Emotional Memory and Learning with Virtual Reality

About this Study:

A sensory preconditioning paradigm was used in this study to examine the concept of ‘linked’ emotional memories. In sensory preconditioning paradigms, a unconditioned stimulus (CS1) is first paired with an additional (different) unconditioned stimulus (CS2) , neither of which should produce a conditioned response in themselves. Following this initial stage, the unconditioned stimulus (US) is presented with one of the conditioned stimuli to produce a conditioned response (e.g. Rizley & Rescorla, 1972). This conditioned response (CR) will then be produced by both of the preconditioned sensory stimuli, creating a second order linkage between the two conditioned stimuli. The current study aims to examine both the efficacy of a sensory preconditioning paradigm on creating a new fear conditioning pairing and the ability to extinct a fear response using a sensory preconditioning paradigm

Participants in the current study watched a prepared video, which shows paired presentations of both red and yellow still screens (the CS1 and CS2 respectively). Following this, either the CS1 or the CS2 was paired with the US (a video showing spiders designed to elicit a fear response). After this, both colors were shown one at a time in order to assess the physiological response to the CS1 and CS2. If sensory preconditioning was successful, both stimuli presentations resulted in heightened skin conductance. After this, extinction to either the CS1 or the CS2 was undergone by repeatedly presenting the color with no reinforcement. Testing was then undergone again to assess the efficacy of extinction on both the CS1 and CS2. If the sensory preconditioning was successful, then there is expected to be a lessened physiological response to the CS1 and CS2, implying that sensory preconditioning allows for indirect (to one preconditioned stimulus) fear extinction.


Brain correlates of memory reconsolidation: A role for the TPJ. By Simon, et al

Article Citation 

Simon, K et al., Brain correlates of memory reconsolidation: a role for the TPJ. (2017). Neurobiology of Learning and Memory. 154-161.

Brief Summary 

In this study, researchers were determining whether new experiences can update older memories. They studied the effects of prediction error and how when prediction error is high, leads to new and separate memories to be formed. They stressed the importance of the temporal parietal junction, TPJ, in prediction error. When the TPJ is activated they find that activation predicts a new memory formation. Participants enrolled in a 48-hour study which consisted of a learning phase, followed by a memory reactivation phase and new learning phase.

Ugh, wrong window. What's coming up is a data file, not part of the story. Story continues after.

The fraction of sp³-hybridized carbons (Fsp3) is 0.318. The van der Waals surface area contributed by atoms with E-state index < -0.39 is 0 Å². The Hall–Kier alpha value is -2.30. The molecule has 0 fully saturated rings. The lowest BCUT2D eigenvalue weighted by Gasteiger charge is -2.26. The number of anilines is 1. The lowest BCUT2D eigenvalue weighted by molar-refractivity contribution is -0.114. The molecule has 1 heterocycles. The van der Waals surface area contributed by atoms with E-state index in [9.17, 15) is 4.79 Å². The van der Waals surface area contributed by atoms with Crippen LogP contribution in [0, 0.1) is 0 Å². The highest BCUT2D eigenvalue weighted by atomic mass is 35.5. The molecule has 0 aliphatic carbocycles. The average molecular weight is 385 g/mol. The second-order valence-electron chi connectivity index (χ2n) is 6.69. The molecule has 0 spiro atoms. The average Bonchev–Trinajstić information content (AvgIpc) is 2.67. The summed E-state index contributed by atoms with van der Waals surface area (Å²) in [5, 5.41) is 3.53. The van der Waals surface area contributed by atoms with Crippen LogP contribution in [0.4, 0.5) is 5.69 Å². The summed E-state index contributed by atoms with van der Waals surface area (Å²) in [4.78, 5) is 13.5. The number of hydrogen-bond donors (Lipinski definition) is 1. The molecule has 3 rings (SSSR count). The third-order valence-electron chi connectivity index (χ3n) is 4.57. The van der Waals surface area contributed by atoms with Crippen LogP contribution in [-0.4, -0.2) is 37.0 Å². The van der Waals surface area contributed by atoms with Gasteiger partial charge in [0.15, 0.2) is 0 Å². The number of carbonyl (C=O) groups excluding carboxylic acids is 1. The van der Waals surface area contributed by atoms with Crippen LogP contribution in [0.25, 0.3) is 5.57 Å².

Critical Analysis

  • When objects and sounds were being presented, what if the participant already had a different personal association with a certain sound. How could that have affected the results?
  • How did researchers determine if they truly reactivated the original learned memory?
  • What inclusion and exclusion criteria could have been used in this study? Why was there such a small sample size (n=14)? Also, 3 participants fell asleep which is a good portion of the 14… could the task be manipulated in anyway to prevent this from happening in future studies?

Determinants to trigger memory reconsolidation: The role of retrieval and updating information. By, Carlos J. Rodriguez-Ortiza & Federico Bermúdez-Rattoni

Article Citation:

Rodriguez-Ortiza, C & Bermudez-Rattoni, F.  Determinants to trigger memory reconsolidation: The role of retrieval and updating information. (2017). Neurobiology of Learning and Memory.  4-12.

Brief Summary:

In this study, the researchers were testing the effects of memories and their ability to be updated. They discuss the implications for successful recall and how long-term memories need to be properly retrieved in order to become labile. They hypothesized that reconsolidation of a memory is only initiated when updating information is acquired.

Critical Analysis:

  • The researchers mention that reconsolidation is time-dependent, but what is the window of lability? How can they determine this exact window? Will it differ per person based on other variables?